Businesses everywhere are paying attention and getting on-board. There are undoubtedly many noble intentions where business sustainability is concerned, but it’s important to remember that sustainable business initiatives don’t only affect people and planet, but also profit. It’s not difficult to understand why that is, either. Resources are not free. If a business can cut down on the resources they use, they spend less money. If a business produces less waste, they don’t have to pay for its disposal.

There’s another side of it, too. Because sustainability is such a hot topic, it’s not just business executives that are taking notice. Customers are becoming more mindful of the subject all the time, and want to do business with companies who express interest in more than their bottom-line. Adopting sustainable business practices gives a company a new advantage; when they are seen as “green”, they enjoy an improved public image and widened public reach.

If a business chooses to go the sustainable route, there are many effective, results-driven options available. Start simple: reduce, reuse, recycle. Conduct a thorough examination of the way your business presently runs. Are you guilty of excessive packaging materials? Does your office burn through resources when there are digital alternatives? Could you do the same job with less resources? Every business is different, so it’s imperative to figure out what would work best for you.

Though the importance of sustainability cannot possibly be overstated, it’s also important to keep in mind that every small act makes a difference. Now that you have a better understanding of this vital principle, you can choose whether or not you want to involve yourself and your business.


About the Author:

Jessica Hope writes for Hazardous Waste Experts, a subsidiary of Pegasus Sustainability Solutions. She routinely features material focused on recycling, waste minimization techniques and sustainability – and wholeheartedly believes in their efficacy.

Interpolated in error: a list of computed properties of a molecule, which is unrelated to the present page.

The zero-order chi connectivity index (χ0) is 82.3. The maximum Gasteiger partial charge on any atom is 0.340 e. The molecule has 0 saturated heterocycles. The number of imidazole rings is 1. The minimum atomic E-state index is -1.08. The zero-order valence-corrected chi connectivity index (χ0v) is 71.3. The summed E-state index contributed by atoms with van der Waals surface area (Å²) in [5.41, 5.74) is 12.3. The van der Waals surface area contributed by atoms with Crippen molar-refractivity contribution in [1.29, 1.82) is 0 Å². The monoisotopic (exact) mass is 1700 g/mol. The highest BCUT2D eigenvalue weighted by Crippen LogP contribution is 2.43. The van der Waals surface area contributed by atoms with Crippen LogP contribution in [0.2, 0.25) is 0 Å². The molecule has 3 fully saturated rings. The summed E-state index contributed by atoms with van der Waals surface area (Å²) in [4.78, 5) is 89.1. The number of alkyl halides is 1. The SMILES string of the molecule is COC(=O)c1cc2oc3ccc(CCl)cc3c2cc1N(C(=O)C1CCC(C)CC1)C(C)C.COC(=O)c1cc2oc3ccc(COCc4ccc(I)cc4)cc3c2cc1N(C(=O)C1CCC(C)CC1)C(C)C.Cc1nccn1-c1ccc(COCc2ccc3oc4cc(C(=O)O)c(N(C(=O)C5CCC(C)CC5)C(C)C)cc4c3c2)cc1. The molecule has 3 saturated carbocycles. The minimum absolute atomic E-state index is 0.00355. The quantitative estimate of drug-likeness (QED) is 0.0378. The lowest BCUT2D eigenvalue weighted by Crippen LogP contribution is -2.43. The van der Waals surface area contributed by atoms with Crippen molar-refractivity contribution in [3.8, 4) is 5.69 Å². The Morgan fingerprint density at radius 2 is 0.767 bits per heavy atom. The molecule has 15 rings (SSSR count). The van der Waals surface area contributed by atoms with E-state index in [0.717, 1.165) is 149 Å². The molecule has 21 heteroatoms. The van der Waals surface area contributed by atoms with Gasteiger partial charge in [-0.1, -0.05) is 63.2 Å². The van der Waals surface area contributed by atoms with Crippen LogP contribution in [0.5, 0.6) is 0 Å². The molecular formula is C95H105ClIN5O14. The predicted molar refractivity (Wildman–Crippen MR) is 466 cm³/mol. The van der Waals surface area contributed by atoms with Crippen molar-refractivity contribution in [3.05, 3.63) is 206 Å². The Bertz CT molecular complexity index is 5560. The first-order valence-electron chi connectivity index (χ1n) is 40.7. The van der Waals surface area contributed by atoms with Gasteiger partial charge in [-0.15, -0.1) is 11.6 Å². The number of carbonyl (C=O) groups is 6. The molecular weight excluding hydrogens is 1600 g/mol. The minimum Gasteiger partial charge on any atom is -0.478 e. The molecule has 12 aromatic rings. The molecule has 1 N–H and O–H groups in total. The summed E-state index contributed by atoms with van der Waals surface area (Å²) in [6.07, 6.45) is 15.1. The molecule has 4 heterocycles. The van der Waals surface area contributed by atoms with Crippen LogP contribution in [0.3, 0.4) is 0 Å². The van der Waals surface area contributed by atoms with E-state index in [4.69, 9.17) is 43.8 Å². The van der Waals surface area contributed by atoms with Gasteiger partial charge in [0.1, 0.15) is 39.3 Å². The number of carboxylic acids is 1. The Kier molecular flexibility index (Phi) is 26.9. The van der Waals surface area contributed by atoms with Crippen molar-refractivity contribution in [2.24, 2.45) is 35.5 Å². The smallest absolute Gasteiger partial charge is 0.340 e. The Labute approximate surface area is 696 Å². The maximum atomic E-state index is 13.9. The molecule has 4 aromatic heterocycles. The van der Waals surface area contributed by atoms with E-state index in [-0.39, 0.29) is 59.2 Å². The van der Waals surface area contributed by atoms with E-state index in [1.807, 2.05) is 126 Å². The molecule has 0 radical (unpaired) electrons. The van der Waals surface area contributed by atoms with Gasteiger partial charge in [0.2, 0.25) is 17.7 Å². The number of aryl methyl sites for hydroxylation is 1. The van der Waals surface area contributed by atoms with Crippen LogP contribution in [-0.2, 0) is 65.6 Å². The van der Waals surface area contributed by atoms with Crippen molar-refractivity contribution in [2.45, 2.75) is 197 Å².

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Posted by Guest Author - April 7, 2014 at 7:28 am

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BMW to Start Producing Their Own Carbon Fiber Wheels

BMW and green cars

German luxury car maker BMW has showed that it has serious electric vehicle plans with the BMW i3, which went on sale in late 2013, and the i8, which will be available for purchase in June 2014. Both cars are quite innovative and unconventional in many respects, and will undoubtedly shake up the electric vehicles market. They feature dynamic exterior design, and excellent fuel efficiency thanks to the EfficientDynamics technologies. One of the most impressive things about these cars is the fact that their passenger compartments are made of carbon fiber, making them the first mass-produced vehicles to have a carbon-fiber body.

Introducing the Carbon-fiber technology

During the development process of the i3 and the i8, BMW was testing other carbon-fiber technologies, and considered putting carbon-fiber wheels in the production models, but the EU didn’t allow it, as it didn’t think they met safety standards. Now, after BMW made some modifications to the wheels, it announced that they are pretty close to production, and should be offered as standard equipment in the i3 and the i8 by the end of this year. The reason why the automaker has been putting so much effort into developing carbon-fiber parts is that it’s a very effective way to reduce a car’s curb weight, which is particularly important for electric cars, since their large battery packs add a substantial amount of weight.